Ahead of the latest Fjallraven Kånken Art launch on World Oceans Day, June 8th, The Sporting Lodge decodes the message behind the latest special edition bag.
About 71% of the earth´s surface is covered by oceans. They produce over half of the oxygen on our planet and are home to over one million species of animals and even more plants. They are also the key regulators of the climate.
It is safe to say that every living thing on Earth is dependent on the health of our oceans, but tragically estimates indicate that by the year 2050, there will be more plastic in the oceans than there are fish. That is unless we seriously change our habits and the way we handle our waste.
“We share a strong value: that our future and the future of nature are intertwined. Therefore, we need to take care of it better. We need to value what we have before it’s too late.” – Linn Fritz, Illustrator and Animator
The 2021 edition of Kånken Art aims to increase awareness around these problems, and also hopes to inspire change. After two successful annual releases, Kånken Art ’21 is the third edition and has a clear mission to draw attention to the problem of ocean plastics.
Launching on June 8, 2021, which happens to be World Ocean Day, the Kånken Art ’21 products will feature a design in two colour palettes: Ocean Surface and Ocean Deep. The unique twist was developed by Swedish illustrator and animator Linn Fritz, who took the opportunity to work with Fjällräven in order to help generate more attention about plastic waste and the health of our oceans.
“I feel very privileged to have been given this opportunity to create an art pattern for Kånken that so many people will be able to see. I wanted to bring some awareness to one of the biggest concerns facing our oceans and our planet today, and therefore my Kånken Art became an abstract pattern inspired by pieces of plastic.”
Linn grew up in the northern countryside of Sweden, just outside of Sundsvall, where she spent a lot of time in nature. She loves spending time outdoors with a very active lifestyle, including swimming, fishing, hiking and skiing with her family and friends. As she says, “Being outside in nature is a break from everyday life. It helps me to relax, clear my head and find inspiration for work”.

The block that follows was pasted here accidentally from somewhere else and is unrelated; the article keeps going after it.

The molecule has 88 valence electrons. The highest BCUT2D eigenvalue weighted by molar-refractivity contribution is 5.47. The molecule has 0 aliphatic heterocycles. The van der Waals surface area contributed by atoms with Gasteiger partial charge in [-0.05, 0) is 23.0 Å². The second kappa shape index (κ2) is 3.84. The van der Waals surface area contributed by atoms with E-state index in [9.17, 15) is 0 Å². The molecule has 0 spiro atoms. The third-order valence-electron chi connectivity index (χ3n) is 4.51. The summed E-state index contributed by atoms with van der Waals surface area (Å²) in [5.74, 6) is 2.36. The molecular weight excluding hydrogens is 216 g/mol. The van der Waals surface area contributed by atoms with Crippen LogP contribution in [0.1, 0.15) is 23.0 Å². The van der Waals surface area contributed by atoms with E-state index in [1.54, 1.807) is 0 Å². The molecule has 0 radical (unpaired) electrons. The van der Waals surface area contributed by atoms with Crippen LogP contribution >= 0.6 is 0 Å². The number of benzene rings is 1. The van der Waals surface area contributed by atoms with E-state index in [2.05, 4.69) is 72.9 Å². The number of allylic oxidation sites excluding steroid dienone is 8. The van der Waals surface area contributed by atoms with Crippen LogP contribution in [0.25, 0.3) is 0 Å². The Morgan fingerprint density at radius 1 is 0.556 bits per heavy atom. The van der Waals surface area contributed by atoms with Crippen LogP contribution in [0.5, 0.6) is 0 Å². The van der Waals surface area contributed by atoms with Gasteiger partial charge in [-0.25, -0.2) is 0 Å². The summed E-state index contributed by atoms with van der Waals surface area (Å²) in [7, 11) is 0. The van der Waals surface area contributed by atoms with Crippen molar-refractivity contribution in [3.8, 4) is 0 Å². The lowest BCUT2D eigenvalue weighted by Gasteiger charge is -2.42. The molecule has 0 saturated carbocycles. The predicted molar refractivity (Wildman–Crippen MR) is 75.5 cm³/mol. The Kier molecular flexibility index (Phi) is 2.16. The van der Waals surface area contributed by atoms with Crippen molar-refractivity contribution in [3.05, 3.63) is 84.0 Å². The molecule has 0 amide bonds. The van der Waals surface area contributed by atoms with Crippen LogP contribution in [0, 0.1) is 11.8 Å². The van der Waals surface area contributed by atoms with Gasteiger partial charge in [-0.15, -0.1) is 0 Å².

Today Linn lives in the UK, and she is also very fond of the nature there: “The UK has incredibly beautiful nature that feels very similar to Sweden. Living in London, I do not spend as much time in nature as I would ideally like to, but that has definitely made me appreciate it so much more”.
Specifically, Linn lives in East London where she works independently, creating clean and precise imagery for a wide range of commercial clients. She is also co-founder of Panimation, which is, “a community of equality-driven women, trans, and non-binary friends aiming to connect and support each other within the gaming industry”.
In London, Linn mainly works as a digital artist with a lot of quick turnaround projects and tight deadlines. Working with Fjällräven on Kånken Art ’21 however, was not a typical project. In fact, it was a partnership with perfectly aligned beliefs. “We share a strong value: that our future and the future of nature are intertwined. Therefore, we need to take care of it better. We need to value what we have before it’s too late.”
The partnership with Fjällräven also allowed Linn to work more methodically and explore new creative horizons. As she describes it, “From the very first introduction email … we have always had an easy-going and friendly relationship. It’s been a very pleasant journey to develop this artwork together with someone that listens, understands and explains their feedback in a very beneficial way”.
The Kånken Art ’21 project was also differentiated from Linn’s usual workflow in that it was the first time she created a graphic design for something that would be printed on a product.
“For this project, I worked a little bit differently, using cut-out plastics as a reference, rather than people. I sketched using Photoshop before finalising the pattern in Illustrator. I had a generous timeline of about two months, which allowed me to revisit old sketches and rediscover new ideas. It also allowed me to step back, breathe, and shift my focus onto something else, before coming back to the pattern with fresh eyes.”
The result was two variations of the pattern. Ocean Surface has a light blue background with white and pink “plastic” shapes strewn throughout. Ocean Deep features a dark blue background with lighter blue shapes.
“I wanted to bring some awareness to one of the biggest concerns facing our oceans and our planet today, and therefore my Kånken Art became an abstract pattern inspired by pieces of plastic.” – Linn Fritz, Illustrator and Animator
Linn found her inspiration and motivation from nature. Or, rather, the challenges it faces.
“Nature is not always that easily accessible when living in a city. I try to visit the seaside in the south of England as often as I can, which is a place where you can see a lot of destruction.
The way the small pieces of colourful toxic plastic are floating around in our blue oceans made me become aware of the fact that we are slowly killing the oceans. And the fact that plastic degrades so slowly, over hundreds and thousands of years, made me realise that I wanted to bring more awareness and create a pattern around this important topic. So, my Kånken became an abstract pattern inspired by pieces of plastic. It is a gentle reminder for people of the problem every time they see the bag.”